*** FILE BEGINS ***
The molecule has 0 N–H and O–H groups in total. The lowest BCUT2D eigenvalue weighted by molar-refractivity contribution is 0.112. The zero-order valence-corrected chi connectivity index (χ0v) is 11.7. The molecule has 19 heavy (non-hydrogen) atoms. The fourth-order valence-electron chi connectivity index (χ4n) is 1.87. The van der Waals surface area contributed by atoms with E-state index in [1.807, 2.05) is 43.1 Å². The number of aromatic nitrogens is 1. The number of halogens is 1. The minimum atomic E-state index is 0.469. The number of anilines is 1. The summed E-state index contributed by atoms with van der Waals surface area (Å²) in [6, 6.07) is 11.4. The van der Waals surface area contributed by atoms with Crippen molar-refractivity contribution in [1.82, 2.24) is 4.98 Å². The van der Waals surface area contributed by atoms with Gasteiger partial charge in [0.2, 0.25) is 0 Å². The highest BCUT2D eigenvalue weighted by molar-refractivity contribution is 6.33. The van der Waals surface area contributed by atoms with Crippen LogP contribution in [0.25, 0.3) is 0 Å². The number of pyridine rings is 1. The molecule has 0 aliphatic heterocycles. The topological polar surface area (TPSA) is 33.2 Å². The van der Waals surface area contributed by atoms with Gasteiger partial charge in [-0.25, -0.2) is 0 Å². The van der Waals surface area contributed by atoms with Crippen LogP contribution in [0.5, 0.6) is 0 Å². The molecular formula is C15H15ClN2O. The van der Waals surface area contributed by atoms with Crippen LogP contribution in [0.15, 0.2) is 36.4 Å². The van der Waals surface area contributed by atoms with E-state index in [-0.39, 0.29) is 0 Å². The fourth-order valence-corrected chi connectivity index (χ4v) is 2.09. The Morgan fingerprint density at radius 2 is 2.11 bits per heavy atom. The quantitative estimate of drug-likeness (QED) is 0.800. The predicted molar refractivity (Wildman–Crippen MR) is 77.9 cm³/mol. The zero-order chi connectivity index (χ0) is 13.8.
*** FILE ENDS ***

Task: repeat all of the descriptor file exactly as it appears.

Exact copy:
The molecule has 0 N–H and O–H groups in total. The lowest BCUT2D eigenvalue weighted by molar-refractivity contribution is 0.112. The zero-order valence-corrected chi connectivity index (χ0v) is 11.7. The molecule has 19 heavy (non-hydrogen) atoms. The fourth-order valence-electron chi connectivity index (χ4n) is 1.87. The van der Waals surface area contributed by atoms with E-state index in [1.807, 2.05) is 43.1 Å². The number of aromatic nitrogens is 1. The number of halogens is 1. The minimum atomic E-state index is 0.469. The number of anilines is 1. The summed E-state index contributed by atoms with van der Waals surface area (Å²) in [6, 6.07) is 11.4. The van der Waals surface area contributed by atoms with Crippen molar-refractivity contribution in [1.82, 2.24) is 4.98 Å². The van der Waals surface area contributed by atoms with Gasteiger partial charge in [0.2, 0.25) is 0 Å². The highest BCUT2D eigenvalue weighted by molar-refractivity contribution is 6.33. The van der Waals surface area contributed by atoms with Crippen LogP contribution in [0.25, 0.3) is 0 Å². The number of pyridine rings is 1. The molecule has 0 aliphatic heterocycles. The topological polar surface area (TPSA) is 33.2 Å². The van der Waals surface area contributed by atoms with Gasteiger partial charge in [-0.25, -0.2) is 0 Å². The van der Waals surface area contributed by atoms with Crippen LogP contribution in [0.5, 0.6) is 0 Å². The molecular formula is C15H15ClN2O. The van der Waals surface area contributed by atoms with Crippen LogP contribution in [0.15, 0.2) is 36.4 Å². The van der Waals surface area contributed by atoms with E-state index in [-0.39, 0.29) is 0 Å². The fourth-order valence-corrected chi connectivity index (χ4v) is 2.09. The Morgan fingerprint density at radius 2 is 2.11 bits per heavy atom. The quantitative estimate of drug-likeness (QED) is 0.800. The predicted molar refractivity (Wildman–Crippen MR) is 77.9 cm³/mol. The zero-order chi connectivity index (χ0) is 13.8.